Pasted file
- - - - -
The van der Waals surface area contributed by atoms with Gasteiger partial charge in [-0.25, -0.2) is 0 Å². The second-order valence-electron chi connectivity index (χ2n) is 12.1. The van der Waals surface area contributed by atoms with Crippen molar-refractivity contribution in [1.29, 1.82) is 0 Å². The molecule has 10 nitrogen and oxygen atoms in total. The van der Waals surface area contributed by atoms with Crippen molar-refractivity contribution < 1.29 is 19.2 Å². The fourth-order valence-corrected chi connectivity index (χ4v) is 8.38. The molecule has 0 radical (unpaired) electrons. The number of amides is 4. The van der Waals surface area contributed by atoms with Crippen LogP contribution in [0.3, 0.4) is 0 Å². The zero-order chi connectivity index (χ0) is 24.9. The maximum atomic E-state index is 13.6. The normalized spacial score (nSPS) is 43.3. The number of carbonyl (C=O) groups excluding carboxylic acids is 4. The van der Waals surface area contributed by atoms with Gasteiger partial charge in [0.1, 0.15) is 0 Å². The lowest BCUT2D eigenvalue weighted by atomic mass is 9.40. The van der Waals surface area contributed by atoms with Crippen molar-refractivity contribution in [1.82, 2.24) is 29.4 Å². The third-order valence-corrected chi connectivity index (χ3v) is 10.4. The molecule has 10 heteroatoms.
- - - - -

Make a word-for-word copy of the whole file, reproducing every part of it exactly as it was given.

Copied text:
The van der Waals surface area contributed by atoms with Gasteiger partial charge in [-0.25, -0.2) is 0 Å². The second-order valence-electron chi connectivity index (χ2n) is 12.1. The van der Waals surface area contributed by atoms with Crippen molar-refractivity contribution in [1.29, 1.82) is 0 Å². The molecule has 10 nitrogen and oxygen atoms in total. The van der Waals surface area contributed by atoms with Crippen molar-refractivity contribution < 1.29 is 19.2 Å². The fourth-order valence-corrected chi connectivity index (χ4v) is 8.38. The molecule has 0 radical (unpaired) electrons. The number of amides is 4. The van der Waals surface area contributed by atoms with Crippen LogP contribution in [0.3, 0.4) is 0 Å². The zero-order chi connectivity index (χ0) is 24.9. The maximum atomic E-state index is 13.6. The normalized spacial score (nSPS) is 43.3. The number of carbonyl (C=O) groups excluding carboxylic acids is 4. The van der Waals surface area contributed by atoms with Gasteiger partial charge in [0.1, 0.15) is 0 Å². The lowest BCUT2D eigenvalue weighted by atomic mass is 9.40. The van der Waals surface area contributed by atoms with Crippen molar-refractivity contribution in [1.82, 2.24) is 29.4 Å². The third-order valence-corrected chi connectivity index (χ3v) is 10.4. The molecule has 10 heteroatoms.